“That (Petty’s record) 268 was in my brain for a long time and I didn’t think we could ever get there,” Hendrick recalled. “I owe it all to the people here and the drivers along the way. It’s unbelievable to be at 300. I think about that Martinsville race all the time. Had we not won that race there wouldn’t be a Hendrick Motorsports and we wouldn’t be at 300 wins. I’m very, very thankful for that.”

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Boss Rick Hendrick, left, and Jimmie Johnson reflect on the team’s 200th win at Darlington in 2012.

Jeff Zelevansky//Getty Images

Five Hendrick drivers have combined for an astonishing 14 NASCAR Cup Series titles: 7 from Johnson, 4 from Gordon, and 1 each from Elliott, Larson, and Labonte. And Gordon, Johnson, and Larson have combined for five seasons with double-digit victories: Gordon won 10 races each in 1996 and 1997, then 13 in 1998; Johnson won 10 times in 2007; and Larson won 10 times in his 2021 championship season.

Nobody else has approached those numbers and probably never will. Joe Gibbs Racing is capable of winning every weekend, but its headline drivers (42-year-old Denny Hamlin and 43-year-old Martin Truex Jr.) are aging out sooner rather than later. And as good as that organization is, its only Cup Series champions since 1992 have been Kyle Busch and retired Hall of Fame drivers Bobby Labonte and Tony Stewart.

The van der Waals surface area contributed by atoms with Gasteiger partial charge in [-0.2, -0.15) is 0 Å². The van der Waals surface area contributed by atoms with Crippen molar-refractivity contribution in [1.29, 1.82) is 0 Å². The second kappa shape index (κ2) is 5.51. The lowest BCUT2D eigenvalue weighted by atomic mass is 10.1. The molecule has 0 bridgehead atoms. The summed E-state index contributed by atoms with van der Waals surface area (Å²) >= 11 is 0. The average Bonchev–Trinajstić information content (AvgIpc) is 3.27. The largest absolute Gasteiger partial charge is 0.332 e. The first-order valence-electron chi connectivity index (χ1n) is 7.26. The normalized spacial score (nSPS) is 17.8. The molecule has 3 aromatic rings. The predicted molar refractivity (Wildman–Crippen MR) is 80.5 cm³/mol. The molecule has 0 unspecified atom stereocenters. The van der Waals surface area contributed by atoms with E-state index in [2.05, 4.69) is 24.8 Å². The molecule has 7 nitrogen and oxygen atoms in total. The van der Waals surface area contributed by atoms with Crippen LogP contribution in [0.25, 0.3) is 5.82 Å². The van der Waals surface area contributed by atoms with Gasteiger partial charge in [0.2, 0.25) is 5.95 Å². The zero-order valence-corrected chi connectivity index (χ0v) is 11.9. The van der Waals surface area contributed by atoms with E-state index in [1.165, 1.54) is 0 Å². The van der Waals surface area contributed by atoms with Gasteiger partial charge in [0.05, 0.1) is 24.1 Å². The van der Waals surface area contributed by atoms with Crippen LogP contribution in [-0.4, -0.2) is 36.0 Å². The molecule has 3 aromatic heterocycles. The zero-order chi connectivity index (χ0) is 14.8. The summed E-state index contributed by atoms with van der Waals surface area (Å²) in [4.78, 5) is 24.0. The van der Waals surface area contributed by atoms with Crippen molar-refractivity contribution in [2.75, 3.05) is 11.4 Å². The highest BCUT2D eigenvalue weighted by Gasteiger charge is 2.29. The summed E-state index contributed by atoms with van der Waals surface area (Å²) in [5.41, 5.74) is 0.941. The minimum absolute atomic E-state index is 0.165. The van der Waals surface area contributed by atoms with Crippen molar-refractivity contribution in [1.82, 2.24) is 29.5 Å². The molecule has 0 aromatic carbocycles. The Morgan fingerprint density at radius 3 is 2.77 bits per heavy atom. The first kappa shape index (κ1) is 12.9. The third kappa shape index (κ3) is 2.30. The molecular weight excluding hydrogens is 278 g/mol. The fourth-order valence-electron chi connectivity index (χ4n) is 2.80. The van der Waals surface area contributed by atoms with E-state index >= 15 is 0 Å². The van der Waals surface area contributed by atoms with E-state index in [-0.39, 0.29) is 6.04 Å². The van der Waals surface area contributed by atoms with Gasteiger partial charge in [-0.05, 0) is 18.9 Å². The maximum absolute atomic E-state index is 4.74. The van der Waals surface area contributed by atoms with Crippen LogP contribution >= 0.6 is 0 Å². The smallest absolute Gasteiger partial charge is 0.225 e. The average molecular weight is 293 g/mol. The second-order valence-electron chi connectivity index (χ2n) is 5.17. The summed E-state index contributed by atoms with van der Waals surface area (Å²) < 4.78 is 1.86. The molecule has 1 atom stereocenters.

“Winning 300 races was never a goal,” Hendrick said. “The goal was to tie and then beat Petty’s record … but I never thought we’d get there. We started counting down until we broke that record. Once we got there, everybody started looking at 300. But we didn’t start talking much about 300 until we got to 299 (by Larson at Darlington early in September).

“Now? I’m not thinking about 350, I’ll tell you that. I’m going to enjoy 300 and see what happens.”


Contributing Editor

Unemployed after three years as an Army officer and Vietnam vet, Al Pearce shamelessly lied his way onto a small newspaper’s sports staff in Virginia in 1969. He inherited motorsports, a strange and unfamiliar beat which quickly became an obsession. 

In 53 years – 48 ongoing with Autoweek – there have been thousands of NASCAR, NHRA, IMSA, and APBA assignments on weekend tracks and major venues like Daytona Beach, Indianapolis, LeMans, and Watkins Glen. The job – and accompanying benefits – has taken him to all 50 states and more than a dozen countries.  

He’s been fortunate enough to attract interest from several publishers, thus his 13 motorsports-related books. He can change a tire on his Hyundai, but that’s about it.

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Jackson Wheeler is a skilled editor at Speedofdaily.com, specializing in automotive content. With a background in Journalism and Automotive Engineering, he combines his passion for cars with his writing expertise to deliver captivating articles. Jackson's deep knowledge of automotive technology and his racing experience make him a valuable asset to the team, providing readers with informative and engaging content.